A heart attack can come on when you least expect it and completely throw you for a loop—whether you know you’re at risk of heart disease or not. “I was in shock … I’m still shocked. I thought I was a healthy individual,” says heart attack survivor Yesenia Araujo.
Symptoms of a heart attack—chest pain, shortness of breath, fatigue—can closely resemble those of non-heart related conditions. So people brush them off, thinking it’s not urgent, when in fact, it could be a matter of life or death. (Here’s how to tell if your chest aches spell heart trouble.)
And remember: You’re never too young or too fit to have a heart attack. (Take it from fitness guru and heart attack survivor Bob Harper.) That’s why it’s critical to know your heart disease risk factors, live a heart-healthy lifestyle, and get certain heart-health markers checked, like blood pressure and cholesterol, so you can stop heart disease—and a heart attack—before it’s too late.
Here are four real life heart attack experiences—all from survivors who were taken by complete surprise.
The Unexpected Heart Attack
“We had just gotten to California on vacation. My sister and I went out, we were walking around doing some sightseeing and I started getting chest pressure, which I’ve never had before. The chest pressure got more significant; I started getting pain or numbness radiating down my left arm, and a little bit of trouble breathing. So I had told my husband. I didn’t realize but he had gone and called 911.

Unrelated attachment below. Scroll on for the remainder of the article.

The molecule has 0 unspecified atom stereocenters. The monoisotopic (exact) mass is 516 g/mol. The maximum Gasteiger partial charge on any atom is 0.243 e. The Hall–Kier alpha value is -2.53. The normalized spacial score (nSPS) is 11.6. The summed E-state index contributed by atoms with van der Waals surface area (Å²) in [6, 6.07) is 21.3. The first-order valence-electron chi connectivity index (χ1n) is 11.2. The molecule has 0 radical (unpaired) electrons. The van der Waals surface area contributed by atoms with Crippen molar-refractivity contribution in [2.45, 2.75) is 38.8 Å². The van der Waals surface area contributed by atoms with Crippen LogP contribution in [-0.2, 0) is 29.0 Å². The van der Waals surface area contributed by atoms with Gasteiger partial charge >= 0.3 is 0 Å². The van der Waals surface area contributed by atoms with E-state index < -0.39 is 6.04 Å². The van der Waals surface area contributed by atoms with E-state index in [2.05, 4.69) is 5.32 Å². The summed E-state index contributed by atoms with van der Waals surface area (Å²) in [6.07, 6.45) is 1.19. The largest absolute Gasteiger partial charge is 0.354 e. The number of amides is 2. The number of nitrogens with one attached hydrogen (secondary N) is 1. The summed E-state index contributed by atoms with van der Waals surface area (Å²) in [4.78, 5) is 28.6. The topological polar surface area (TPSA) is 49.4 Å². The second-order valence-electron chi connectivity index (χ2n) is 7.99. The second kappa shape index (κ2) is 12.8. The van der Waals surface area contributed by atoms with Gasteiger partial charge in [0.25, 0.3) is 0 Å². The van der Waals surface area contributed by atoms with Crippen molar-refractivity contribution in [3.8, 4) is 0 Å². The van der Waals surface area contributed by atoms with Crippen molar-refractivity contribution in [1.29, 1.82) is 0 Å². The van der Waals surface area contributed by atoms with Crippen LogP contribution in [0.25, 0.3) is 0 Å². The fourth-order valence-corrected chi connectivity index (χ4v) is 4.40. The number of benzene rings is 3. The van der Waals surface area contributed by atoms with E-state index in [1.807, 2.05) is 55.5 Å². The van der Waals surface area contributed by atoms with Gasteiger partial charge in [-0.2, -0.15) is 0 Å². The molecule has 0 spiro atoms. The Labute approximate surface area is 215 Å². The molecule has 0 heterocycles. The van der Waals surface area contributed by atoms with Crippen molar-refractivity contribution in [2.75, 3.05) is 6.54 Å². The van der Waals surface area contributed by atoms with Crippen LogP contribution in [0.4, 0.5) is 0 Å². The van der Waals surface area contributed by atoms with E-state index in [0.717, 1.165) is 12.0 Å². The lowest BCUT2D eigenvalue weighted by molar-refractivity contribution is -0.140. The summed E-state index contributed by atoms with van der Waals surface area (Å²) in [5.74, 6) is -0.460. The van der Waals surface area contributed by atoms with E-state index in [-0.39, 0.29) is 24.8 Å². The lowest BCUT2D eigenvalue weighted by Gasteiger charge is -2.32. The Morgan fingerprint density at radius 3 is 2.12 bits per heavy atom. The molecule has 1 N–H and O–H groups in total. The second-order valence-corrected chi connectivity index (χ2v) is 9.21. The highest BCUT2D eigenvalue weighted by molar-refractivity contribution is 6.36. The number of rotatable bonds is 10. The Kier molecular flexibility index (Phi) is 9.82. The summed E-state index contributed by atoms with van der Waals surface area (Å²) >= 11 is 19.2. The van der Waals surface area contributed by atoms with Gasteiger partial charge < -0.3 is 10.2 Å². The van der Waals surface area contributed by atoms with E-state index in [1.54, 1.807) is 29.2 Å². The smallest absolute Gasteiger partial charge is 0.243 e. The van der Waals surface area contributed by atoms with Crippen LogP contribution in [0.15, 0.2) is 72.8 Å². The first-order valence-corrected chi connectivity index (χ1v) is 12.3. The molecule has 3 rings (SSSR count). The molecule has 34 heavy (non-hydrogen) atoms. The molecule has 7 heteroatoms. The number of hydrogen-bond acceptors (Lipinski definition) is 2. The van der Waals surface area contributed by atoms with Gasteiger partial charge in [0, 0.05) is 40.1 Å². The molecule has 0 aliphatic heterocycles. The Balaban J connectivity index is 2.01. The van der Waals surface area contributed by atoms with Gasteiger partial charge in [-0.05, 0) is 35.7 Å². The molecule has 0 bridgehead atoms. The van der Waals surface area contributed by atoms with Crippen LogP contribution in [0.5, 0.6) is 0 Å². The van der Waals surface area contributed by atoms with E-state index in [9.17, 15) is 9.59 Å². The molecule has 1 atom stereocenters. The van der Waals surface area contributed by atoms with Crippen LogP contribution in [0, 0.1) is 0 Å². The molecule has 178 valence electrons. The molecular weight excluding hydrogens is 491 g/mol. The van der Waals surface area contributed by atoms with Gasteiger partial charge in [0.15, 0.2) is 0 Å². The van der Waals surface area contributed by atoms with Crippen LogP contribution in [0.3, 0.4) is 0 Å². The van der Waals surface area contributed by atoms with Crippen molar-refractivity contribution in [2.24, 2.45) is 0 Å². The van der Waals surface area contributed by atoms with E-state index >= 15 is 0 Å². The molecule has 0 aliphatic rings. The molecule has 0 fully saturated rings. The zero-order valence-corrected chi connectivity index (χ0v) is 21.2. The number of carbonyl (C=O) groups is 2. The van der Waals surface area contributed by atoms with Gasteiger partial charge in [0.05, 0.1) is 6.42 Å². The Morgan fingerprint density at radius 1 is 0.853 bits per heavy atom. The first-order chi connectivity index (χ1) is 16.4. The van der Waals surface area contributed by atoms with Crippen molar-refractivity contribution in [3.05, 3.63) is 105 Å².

“It was hard to process the news. I didn’t have the typical risk factors, I hadn’t had any prior symptoms, I was 46 at the time. It took me a long time to adjust. Every day I just would cry. The doctor said it was like post traumatic stress disorder, cause it was such a shock.”
—Dawn Platt, heart attack survivor
The Marathon Runner Heart Attack
“I was training for the Philadelphia Marathon in 2013, which at that point was either my 9th or 10th marathon. I’d been running basically since the 1980s and not a hint of any issues. About 5 or 6 weeks after the marathon, I started to get a little bit of mild pressure [in my chest]. It was so mild I thought that I just strained something at the gym, but it happened three days in a row. Didn’t think much of it but on the fourth day it happened the same time into each of my runs, maybe 10 or 12 minutes into the run. This time it was a little different and it actually radiated a little down the side of my arm.
“When I got out of the angiogram test they told me I needed open heart surgery as soon as possible. I had four major blockages, and after speaking to a good friend who’s a cardiologist he said, you’re not in imminent danger, but you gotta get on this very fast. So I listened to people a lot smarter than I am and I had the surgery.”
—Sammy Rabin, heart attack survivor
The Silent Heart Attack
“I didn’t know I’d had a heart attack. I had nasal surgery and about a week after I started to get a severe pain in my chest, which I thought could be anything to do with the surgery. So I tried to walk it off, or you know, tried to do whatever I could, but didn’t know what it was. So when I got to the point where it began to concern me, that’s when I went back to see my cardiologist.”
—Shaun Clancy, heart attack survivor
The Disguised Heart Attack
“I have asthma, so when I went to the hospital, I automatically thought that I couldn’t breathe and it was an asthma attack. They were like, ‘OK, here’s your medication,’ and they sent me on my way, but I didn’t get any better. A week later it happened again, and what I mean [when I say] it happened again, it feels like an elephant is sitting on your chest.
“I was in shock … I’m still shocked. I thought I was a healthy individual. Sometimes I didn’t eat right, but I didn’t think that I was at the age that I was at to have a heart attack.”
—Yesenia Araujo, heart attack survivor
Have you survived a heart attack too? Here’s a cardiologist’s most important advice after a heart attack.